The gonozooids are the reproductive polyps of the Blue Bottle Jellyfish which are found below the float. This is an elongated part of the blue bottle jellyfish that produce medusa buds by asexual budding. These medusa buds eventually develop into medusae (young jellyfish) and break free to swim out into the sea.

What is the Function of Gastrozooids in Blue Bottle Jellyfish?

Below the reproductive polyps are the gastrozooids, which are the digestive polyps of the Blue Bottle Jellyfish. It provides food for the whole colony by capturing and ingesting zooplankton. This colony is composed of other parts such as the nonfeeding pedicels, stolons, and gonozooids. 

What is the Function of Dactylozooids in Blue Bottle Jellyfish?

The tentacles of the Blue Bottle Jellyfish are called the dactylozooids. These are the polyps concerned with finding and catching food and transporting their prey.

Where is the Blue Bottle Jellyfish Found?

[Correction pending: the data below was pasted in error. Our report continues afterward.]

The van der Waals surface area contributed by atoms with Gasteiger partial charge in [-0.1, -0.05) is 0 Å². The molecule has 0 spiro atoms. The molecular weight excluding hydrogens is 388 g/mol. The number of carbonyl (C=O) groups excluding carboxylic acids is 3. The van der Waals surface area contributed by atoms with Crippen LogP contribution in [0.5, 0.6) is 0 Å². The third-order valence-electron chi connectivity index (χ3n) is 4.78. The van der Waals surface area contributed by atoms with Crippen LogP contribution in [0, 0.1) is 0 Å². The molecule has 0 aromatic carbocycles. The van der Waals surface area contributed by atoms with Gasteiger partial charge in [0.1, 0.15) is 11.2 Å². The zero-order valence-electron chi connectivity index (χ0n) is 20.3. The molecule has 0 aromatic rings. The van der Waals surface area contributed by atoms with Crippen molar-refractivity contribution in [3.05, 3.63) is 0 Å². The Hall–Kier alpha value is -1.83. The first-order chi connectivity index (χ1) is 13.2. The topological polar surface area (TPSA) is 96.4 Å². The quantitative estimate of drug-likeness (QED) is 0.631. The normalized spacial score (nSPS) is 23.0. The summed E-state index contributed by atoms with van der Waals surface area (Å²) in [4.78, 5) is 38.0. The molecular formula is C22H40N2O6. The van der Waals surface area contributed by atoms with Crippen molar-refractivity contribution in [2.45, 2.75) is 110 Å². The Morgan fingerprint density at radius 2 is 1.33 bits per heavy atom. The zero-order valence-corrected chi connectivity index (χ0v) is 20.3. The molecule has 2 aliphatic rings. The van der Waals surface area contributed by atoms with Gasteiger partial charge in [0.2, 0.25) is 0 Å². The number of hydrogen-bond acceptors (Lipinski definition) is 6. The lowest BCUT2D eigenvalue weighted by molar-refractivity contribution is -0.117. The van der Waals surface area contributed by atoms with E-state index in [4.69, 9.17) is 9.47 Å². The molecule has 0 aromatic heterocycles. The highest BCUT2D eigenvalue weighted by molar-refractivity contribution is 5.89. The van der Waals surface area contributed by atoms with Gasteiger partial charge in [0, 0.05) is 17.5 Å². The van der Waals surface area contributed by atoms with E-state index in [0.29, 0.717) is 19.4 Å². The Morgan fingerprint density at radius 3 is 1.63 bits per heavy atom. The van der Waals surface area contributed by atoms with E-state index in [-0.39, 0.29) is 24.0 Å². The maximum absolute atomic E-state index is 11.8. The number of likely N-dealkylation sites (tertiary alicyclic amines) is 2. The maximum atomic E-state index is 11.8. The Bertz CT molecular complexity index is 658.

The Blue Bottle Jellyfish is common throughout Australia. They may also be more frequent in Perth, and Southern Western Australia during autumn and winter. They are usually found on exposed ocean beaches, rather than in sheltered waters. This is due to the northeasterly winds washing them ashore making them the most common cause of jellyfish stings in Perth, Australia.

What to Know About the Blue Bottle Jellyfish Sting?

The Blue Bottle Jellyfish sting has caused several fatalities to people living in Perth and throughout Australia. The very young and elderly people allergic to them have shown further complications. These may be avoided by getting more information about the blue bottle jellyfish stings and knowing the first aid practices in this situation.

How Bad is the Blue Bottle Jellyfish Sting Situation in Australia?

In Western Australia where Perth belongs, there are an average of 500 blue bottle jellyfish stings each year according to the Australian Museum. This number includes reports from the southern part of Australia. Furthermore, there are an additional 10-30,000 blue bottle jellyfish stings along the east coast of Australia.